6) If you are in a space where there are enough people and you feel a need to confront your harasser, then do so with your mind, and not your emotions. Choose your words carefully to stay in control of the situation.
7) If you choose to address your harasser, it's important you don't respond to anything he says, particularly personal comments he makes about you. It's also important you don't make personal statements about him or ask questions. In India women often ask questions like "Don't you have a mother or sister at home?" The harasser wants to get into your personal space, and you need to be careful not to open that door to him by engaging with him.
"You can pinpoint the man to the crowd by identifying him by his clothing, which puts him in the spotlight."
8) Keep your comments focused on the harasser's acts. Take control by repeating what you want him to do, in a command format, in a loud and clear voice. You can pinpoint the man to the crowd by identifying him by his clothing, which puts him in the spotlight. Repeat your command rhetorically, without listening to what he says in response. Using polite speech, like "please" often depersonalises the speech and puts you more in control. "You in the blue shirt. You said lewd things to me/touched me. Please do not speak to me. Please do not touch me." Citing the law is also another depersonalised, empowering way of staying in control. "What you just did to me is sexual harassment and it is a crime under the Indian law. You can get three years in jail."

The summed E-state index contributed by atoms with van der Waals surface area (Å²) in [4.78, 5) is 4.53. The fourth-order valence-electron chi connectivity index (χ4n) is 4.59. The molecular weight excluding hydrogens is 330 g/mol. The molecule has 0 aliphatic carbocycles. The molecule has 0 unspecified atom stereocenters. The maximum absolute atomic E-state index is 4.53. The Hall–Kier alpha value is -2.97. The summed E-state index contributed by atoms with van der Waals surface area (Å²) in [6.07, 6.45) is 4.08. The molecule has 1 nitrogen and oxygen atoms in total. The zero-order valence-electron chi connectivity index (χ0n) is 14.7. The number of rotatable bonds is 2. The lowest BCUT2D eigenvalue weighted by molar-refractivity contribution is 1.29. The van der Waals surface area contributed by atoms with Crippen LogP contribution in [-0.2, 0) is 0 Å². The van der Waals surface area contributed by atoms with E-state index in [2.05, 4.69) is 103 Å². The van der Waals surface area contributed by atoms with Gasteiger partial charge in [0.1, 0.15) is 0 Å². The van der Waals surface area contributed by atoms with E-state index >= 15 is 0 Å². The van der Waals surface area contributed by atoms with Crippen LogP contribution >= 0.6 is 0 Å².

9) Sexual harassers catch us unawares, and we end up reacting (emotionally), instead of responding in a controlled and measured way. That leaves us feeling more distressed and powerless. To deal with street sexual harassment, all women need to train and prepare themselves, and develop verbal and personality combat skills. Organise workshops in your school, college or workplace and act out different scenarios with your friends and colleagues to figure out how you will respond. Do this periodically, so that you are mentally prepared and feel more confident about your response to harassment on the streets.
10) Share your experiences of sexual harassment, and how it made you feel, with friends and family who are supportive. Don't go into a shell if it has left you feeling embarrassed, ashamed, angry, or upset. However, avoid people (even family) who might blame you. If you find yourself going into depression, seek good counsel. And keep your focus on asserting your personal right to freedom and safety.
Here's an article where I talk about how I dealt with an incident of public sexual harassment: Claiming My Space as a Woman in India.